The Epic of Gilgamesh

The Epic of Gilgamesh is among the earliest known works of literature. An epic is a long poem that tells the story of legendary or heroic people or gods. Like most epics, the first stories of Gilgamesh began as oral fables handed down by word of mouth. Hundreds of years after the poets first spoke of Gilgamesh; the legends were collected and recorded on clay tablets.


The story takes place nearly five thousand years ago. Gilgamesh was the king of the wealthy city of Urduk. The king was strong and handsome, but he was also cruel. Gilgamesh forced the people of Urduk to build him great palaces. He also made his subjects live in constant fear. When the people of Urduk begged the gods for help, they led Enkidu to Urduk. Enkidu was also big and strong, but he was wild and ignorant of the ways of civilized people. Enkidu was raised in the forest where he lived with the animals. When Enkidu learned of Gilgamesh's cruelty, the wild man challenged the mighty king to fight. As the two powerful men battled, they realized they admired one another; so instead of remaining enemies, they became inseparable friends.

The unlikely pair left Urduk to embark on many adventures. Gilgamesh and Enkidu entered the forbidden Cedar Forest where the gods lived, but they soon faced a grotesque monster named Humbaba.

"in order to protect the Cedar Forest [the gods] assigned Humbaba as a terror to human beings; Humbaba's roar is a flood, his mouth is fire, and his breath is death!"

When Gilgamesh and Enkidu tricked the beast, the powers of Humbaba were spread over the lands of Sumer.

Gilgamesh displeased the goddess Ishtar, so she sent the fearsome Bull of Heaven to destroy the crops of the Sumerian farmers. Gilgamesh and Enkidu killed the bull. This enraged the gods, so they caused Enkidu to fall ill and die.

Gilgamesh was heartbroken by the death of his friend. The king also feared that one day he would also die, so Gilgamesh began to search for the secret of eternal life. One version of the epic describes a terrible flood that covered the earth many years before the time of Gilgamesh. Gilgamesh went on a long journey to meet Utnapishtim, an elderly man who survived the flood because the gods warned him of the coming deluge. Utnapishtim told Gilgamesh,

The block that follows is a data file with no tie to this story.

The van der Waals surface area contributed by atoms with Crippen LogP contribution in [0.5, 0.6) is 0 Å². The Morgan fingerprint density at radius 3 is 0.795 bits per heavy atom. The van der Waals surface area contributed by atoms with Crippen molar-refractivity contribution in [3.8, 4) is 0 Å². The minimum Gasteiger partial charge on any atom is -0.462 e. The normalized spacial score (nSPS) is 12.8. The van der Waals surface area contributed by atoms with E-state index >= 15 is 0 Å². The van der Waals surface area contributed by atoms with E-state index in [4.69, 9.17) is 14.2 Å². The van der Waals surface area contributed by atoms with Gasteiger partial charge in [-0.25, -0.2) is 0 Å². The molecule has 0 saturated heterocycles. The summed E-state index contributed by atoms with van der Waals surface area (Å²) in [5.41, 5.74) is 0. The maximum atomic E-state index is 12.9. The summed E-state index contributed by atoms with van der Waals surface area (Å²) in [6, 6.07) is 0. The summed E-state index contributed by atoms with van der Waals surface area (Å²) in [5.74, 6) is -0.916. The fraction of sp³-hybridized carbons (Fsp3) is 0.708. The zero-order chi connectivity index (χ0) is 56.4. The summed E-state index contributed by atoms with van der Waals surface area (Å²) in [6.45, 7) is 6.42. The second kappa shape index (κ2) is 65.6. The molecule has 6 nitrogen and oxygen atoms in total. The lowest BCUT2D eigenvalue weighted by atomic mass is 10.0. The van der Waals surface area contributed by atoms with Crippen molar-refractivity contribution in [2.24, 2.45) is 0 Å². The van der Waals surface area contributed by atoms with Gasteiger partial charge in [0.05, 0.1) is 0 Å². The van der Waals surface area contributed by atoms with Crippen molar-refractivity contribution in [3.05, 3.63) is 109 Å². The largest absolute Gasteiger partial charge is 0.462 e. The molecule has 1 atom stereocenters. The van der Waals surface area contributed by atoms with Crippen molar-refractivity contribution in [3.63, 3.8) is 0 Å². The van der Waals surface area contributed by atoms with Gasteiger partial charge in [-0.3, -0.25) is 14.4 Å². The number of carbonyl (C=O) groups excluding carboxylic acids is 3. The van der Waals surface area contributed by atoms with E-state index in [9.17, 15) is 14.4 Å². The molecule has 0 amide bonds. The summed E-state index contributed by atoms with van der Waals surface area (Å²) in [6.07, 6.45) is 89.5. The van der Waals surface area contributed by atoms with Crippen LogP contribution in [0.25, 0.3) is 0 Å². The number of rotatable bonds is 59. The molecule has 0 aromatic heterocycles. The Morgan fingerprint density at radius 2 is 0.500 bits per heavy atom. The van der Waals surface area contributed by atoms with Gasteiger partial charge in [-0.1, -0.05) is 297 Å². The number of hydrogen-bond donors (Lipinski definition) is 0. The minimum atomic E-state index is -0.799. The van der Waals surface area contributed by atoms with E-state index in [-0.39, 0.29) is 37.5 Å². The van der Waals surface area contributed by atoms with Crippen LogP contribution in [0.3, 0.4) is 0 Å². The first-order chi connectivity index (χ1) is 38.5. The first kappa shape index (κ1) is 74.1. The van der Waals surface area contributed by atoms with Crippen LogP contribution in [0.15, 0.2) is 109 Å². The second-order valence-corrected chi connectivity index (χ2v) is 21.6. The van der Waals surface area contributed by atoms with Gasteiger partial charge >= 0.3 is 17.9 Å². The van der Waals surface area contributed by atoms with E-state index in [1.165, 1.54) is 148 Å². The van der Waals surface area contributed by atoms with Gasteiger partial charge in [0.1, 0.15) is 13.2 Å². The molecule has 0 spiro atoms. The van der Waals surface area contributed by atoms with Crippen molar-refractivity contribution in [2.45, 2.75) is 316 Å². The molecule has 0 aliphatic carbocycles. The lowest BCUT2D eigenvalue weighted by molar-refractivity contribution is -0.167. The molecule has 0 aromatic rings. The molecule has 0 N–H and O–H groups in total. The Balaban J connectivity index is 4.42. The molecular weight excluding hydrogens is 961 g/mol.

"The life that you are seeking you will never find. When the gods created man they allotted to him death, but life they retained in their own keeping."

Gilgamesh returned home filled with wisdom from his adventures with Enkidu and Utnapishtim. Gilgamesh became a gentle ruler who no longer mistreated the people of Urduk. Gilgamesh realized that he could not escape death, but he could live on in the memories of the people he loved.

The Epic of Gilgamesh had many parallels with to the story of Noah and a great flood in the Old Testament of the Jewish and Christian holy books. Other cultures also have legends of a great flood. The Greeks legends say a god named Zeus once unleashed a flood because he was displeased with a sacrifice made in his name. The Hindus speak of Manu, a Brahmin king who saved mankind from a deluge.

Modern science has discovered that there was a marked increase in the sea levels about 6,000 years ago as the last ice age ended. The melting ice drained to the oceans causing the sea levels to rise more than ten feet in one century. Gilgamesh and the other flood legends may be connected with the end of the ice age.

Mesopotamia - engraving depicts Enkidu, Gilgamesh and the Bull of Heaven

This engraving depicts Enkidu, Gilgamesh and the Bull of Heaven.







Mesopotamia - tablet containing a portion of the Epic of Gilgamesh   A tablet containing a portion of the Epic of Gilgamesh inscribed in cuneiform writing.







Mesopotamia - Gilgamesh from the Chaldean Account of Genesis An illustration of Gilgamesh from the Chaldean Account of Genesis (1876)




Resources

Download this lesson as Microsoft Word file or as an Adobe Acrobat file.

Listen as Mr. Dowling reads this lesson.

View the Powerpoint Presentation of this lesson.

Mr. Donn has an excellent website that includes a section on Mesopotamia.





To cite this page (MLA): Dowling, Mike. "Gilgamesh."   www.mrdowling.com.  Updated July 11, 2016 .  Web.  Date of Access. <http://www.mrdowling.com/603-gilgamesh.html>

Copyright © 2016 by Mike Dowling. All rights reserved.